These 4 metrics indicate that EnerSys (NYSE:ENS) is using debt reasonably well


Some say volatility, rather than debt, is the best way to think about risk as an investor, but Warren Buffett said “volatility is far from synonymous with risk.” So it seems smart money knows that debt – which is usually involved in bankruptcies – is a very important factor when you’re assessing a company’s risk. We note that EnerSys (NYSE:ENS) has debt on its balance sheet. But the more important question is: what risk does this debt create?

When is debt a problem?

Debt is a tool to help businesses grow, but if a business is unable to repay its lenders, it exists at their mercy. In the worst case, a company can go bankrupt if it cannot pay its creditors. However, a more common (but still painful) scenario is that it has to raise new equity at a low price, thereby permanently diluting shareholders. Of course, the advantage of debt is that it often represents cheap capital, especially when it replaces dilution in a business with the ability to reinvest at high rates of return. When we think about a company’s use of debt, we first look at cash and debt together.

See our latest analysis for EnerSys

What is EnerSys’ net debt?

You can click on the chart below for historical numbers, but it shows that in January 2022, EnerSys had $1.22 billion in debt, an increase from $1.09 billion, year-over-year . However, he also had $397.1 million in cash, so his net debt is $827.9 million.

NYSE: ENS Debt to Equity History March 3, 2022

How strong is EnerSys’ balance sheet?

We can see from the most recent balance sheet that EnerSys had liabilities of US$622.1 million due in one year, and liabilities of US$1.46 billion due beyond. In return, it had $397.1 million in cash and $636.0 million in receivables due within 12 months. Thus, its liabilities total $1.05 billion more than the combination of its cash and short-term receivables.

While that might sound like a lot, it’s not too bad since EnerSys has a market capitalization of US$2.95 billion, so it could probably bolster its balance sheet by raising capital if needed. But it is clear that it must be carefully examined whether he can manage his debt without dilution.

We use two main ratios to inform us about debt to earnings levels. The first is net debt divided by earnings before interest, taxes, depreciation and amortization (EBITDA), while the second is how often its earnings before interest and taxes (EBIT) covers its interest expense (or its interests, for short). In this way, we consider both the absolute amount of debt, as well as the interest rates paid on it.

EnerSys’ net debt is at a very reasonable 2.4 times its EBITDA, while its EBIT covered its interest charges at only 6.5 times last year. While these numbers don’t alarm us, it’s worth noting that the cost of corporate debt has a real impact. EnerSys increased its EBIT by 3.1% over the past year. While that barely brings us down, it’s a positive when it comes to debt. When analyzing debt levels, the balance sheet is the obvious starting point. But it is future earnings, more than anything, that will determine EnerSys’ ability to maintain a healthy balance sheet in the future. So if you are focused on the future, you can check out this free report showing analyst earnings forecast.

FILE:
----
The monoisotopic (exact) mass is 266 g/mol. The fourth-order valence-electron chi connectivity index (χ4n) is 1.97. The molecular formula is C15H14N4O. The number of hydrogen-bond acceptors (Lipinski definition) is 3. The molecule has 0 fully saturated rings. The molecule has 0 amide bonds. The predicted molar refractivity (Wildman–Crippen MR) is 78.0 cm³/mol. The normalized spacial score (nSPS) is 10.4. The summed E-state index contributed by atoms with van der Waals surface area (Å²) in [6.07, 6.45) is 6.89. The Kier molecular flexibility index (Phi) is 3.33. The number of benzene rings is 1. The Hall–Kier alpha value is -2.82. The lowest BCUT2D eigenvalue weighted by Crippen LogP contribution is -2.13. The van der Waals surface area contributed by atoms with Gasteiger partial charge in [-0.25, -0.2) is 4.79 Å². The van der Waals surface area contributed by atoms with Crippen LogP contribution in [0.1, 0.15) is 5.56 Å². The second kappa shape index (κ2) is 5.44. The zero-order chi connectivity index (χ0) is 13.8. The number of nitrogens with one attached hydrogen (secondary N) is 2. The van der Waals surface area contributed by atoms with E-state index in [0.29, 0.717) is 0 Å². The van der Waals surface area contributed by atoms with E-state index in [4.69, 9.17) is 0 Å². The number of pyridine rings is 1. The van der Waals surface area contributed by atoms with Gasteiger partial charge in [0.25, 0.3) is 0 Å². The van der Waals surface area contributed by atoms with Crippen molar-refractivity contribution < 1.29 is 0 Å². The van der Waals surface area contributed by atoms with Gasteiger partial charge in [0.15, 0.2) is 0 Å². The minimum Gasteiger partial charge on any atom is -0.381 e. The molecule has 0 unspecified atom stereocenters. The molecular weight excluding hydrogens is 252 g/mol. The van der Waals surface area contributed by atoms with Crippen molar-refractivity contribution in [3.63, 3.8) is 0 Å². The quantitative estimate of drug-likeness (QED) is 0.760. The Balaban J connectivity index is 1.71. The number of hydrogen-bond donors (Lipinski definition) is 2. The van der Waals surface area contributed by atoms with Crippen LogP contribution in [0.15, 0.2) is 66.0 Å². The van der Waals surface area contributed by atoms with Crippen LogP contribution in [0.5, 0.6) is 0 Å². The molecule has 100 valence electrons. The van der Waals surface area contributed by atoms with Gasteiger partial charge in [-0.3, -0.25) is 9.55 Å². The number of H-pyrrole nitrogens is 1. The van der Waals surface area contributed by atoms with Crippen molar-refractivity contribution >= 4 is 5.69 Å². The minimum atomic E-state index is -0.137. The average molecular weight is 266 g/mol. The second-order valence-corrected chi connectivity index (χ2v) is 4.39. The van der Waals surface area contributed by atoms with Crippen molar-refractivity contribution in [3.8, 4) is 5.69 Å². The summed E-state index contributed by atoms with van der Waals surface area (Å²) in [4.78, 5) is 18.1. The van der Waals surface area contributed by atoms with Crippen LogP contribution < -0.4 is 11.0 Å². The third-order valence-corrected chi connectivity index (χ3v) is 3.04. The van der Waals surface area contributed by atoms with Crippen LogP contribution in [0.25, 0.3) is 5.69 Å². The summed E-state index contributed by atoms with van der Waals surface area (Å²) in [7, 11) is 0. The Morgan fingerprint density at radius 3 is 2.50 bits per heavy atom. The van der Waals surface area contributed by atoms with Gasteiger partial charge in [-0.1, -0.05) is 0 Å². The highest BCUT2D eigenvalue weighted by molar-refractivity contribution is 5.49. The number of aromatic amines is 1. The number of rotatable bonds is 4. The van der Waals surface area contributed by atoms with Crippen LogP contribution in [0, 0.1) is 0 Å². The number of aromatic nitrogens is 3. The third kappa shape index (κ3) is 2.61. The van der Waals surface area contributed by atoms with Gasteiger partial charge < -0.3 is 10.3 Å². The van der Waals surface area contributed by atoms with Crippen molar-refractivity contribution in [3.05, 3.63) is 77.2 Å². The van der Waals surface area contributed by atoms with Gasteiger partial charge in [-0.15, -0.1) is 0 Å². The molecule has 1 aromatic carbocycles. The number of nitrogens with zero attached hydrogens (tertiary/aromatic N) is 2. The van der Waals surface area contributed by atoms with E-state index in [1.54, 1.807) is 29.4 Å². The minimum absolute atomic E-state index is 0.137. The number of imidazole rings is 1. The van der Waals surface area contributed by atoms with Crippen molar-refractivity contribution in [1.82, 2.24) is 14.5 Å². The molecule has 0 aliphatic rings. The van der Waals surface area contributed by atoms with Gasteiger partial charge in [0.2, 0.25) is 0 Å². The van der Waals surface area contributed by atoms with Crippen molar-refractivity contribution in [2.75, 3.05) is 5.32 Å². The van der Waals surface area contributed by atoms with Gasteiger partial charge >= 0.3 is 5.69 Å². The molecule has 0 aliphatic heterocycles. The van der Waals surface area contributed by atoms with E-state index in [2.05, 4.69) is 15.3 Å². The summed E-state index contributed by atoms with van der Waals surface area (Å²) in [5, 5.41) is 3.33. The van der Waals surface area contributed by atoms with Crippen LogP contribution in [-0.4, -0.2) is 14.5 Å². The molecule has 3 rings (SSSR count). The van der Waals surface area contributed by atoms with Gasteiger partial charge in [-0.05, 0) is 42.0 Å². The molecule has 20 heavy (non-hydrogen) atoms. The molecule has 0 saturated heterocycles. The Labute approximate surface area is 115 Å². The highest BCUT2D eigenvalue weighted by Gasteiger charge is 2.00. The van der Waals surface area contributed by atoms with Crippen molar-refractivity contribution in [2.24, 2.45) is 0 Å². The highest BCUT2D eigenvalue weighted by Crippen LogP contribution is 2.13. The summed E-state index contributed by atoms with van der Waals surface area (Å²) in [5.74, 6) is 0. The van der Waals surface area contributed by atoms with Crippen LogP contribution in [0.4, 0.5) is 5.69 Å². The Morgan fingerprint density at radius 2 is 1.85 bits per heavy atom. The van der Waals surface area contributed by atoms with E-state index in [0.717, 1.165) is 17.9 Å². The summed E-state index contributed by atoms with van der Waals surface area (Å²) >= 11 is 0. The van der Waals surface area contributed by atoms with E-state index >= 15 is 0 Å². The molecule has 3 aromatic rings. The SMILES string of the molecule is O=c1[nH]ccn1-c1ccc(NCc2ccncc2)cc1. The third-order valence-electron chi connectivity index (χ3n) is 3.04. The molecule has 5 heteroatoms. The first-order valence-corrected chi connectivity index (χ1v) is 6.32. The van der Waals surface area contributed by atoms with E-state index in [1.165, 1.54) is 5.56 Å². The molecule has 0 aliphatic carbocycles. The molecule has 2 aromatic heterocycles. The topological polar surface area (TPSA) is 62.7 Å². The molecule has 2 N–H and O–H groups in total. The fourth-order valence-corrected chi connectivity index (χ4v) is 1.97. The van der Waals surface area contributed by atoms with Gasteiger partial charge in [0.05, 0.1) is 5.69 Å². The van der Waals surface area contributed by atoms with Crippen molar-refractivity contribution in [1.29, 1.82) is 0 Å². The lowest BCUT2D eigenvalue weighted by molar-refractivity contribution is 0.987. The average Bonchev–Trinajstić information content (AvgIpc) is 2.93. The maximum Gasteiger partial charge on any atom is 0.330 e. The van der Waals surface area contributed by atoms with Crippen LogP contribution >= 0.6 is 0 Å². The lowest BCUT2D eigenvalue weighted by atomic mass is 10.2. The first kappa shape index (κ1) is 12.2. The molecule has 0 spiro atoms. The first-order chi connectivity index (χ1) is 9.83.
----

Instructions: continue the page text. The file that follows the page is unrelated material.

But our last consideration is also important, because a company cannot pay debt with paper profits; he needs cash. It is therefore worth checking how much of this EBIT is supported by free cash flow. Over the last three years, EnerSys has recorded a free cash flow of 44% of its EBIT, which is lower than expected. This low cash conversion makes debt management more difficult.

Our point of view

EnerSys’ interest coverage is a real bright spot in this analysis, as is its EBIT growth rate. That said, its net debt to EBITDA makes us somewhat aware of potential future risks to the balance sheet. When we consider all the factors mentioned above, we feel a bit cautious about EnerSys’ use of debt. While we understand that debt can improve returns on equity, we suggest shareholders keep a close eye on their level of debt, lest it increase. The balance sheet is clearly the area to focus on when analyzing debt. However, not all investment risks reside on the balance sheet, far from it. Be aware that EnerSys displays 2 warning signs in our investment analysis and 1 of them does not suit us too much…

In the end, it’s often best to focus on companies that aren’t in debt. You can access our special list of these companies (all with a track record of earnings growth). It’s free.

This Simply Wall St article is general in nature. We provide commentary based on historical data and analyst forecasts only using unbiased methodology and our articles are not intended to be financial advice. It is not a recommendation to buy or sell stocks and does not take into account your objectives or financial situation. Our goal is to bring you targeted long-term analysis based on fundamental data. Note that our analysis may not take into account the latest announcements from price-sensitive companies or qualitative materials. Simply Wall St has no position in the stocks mentioned.


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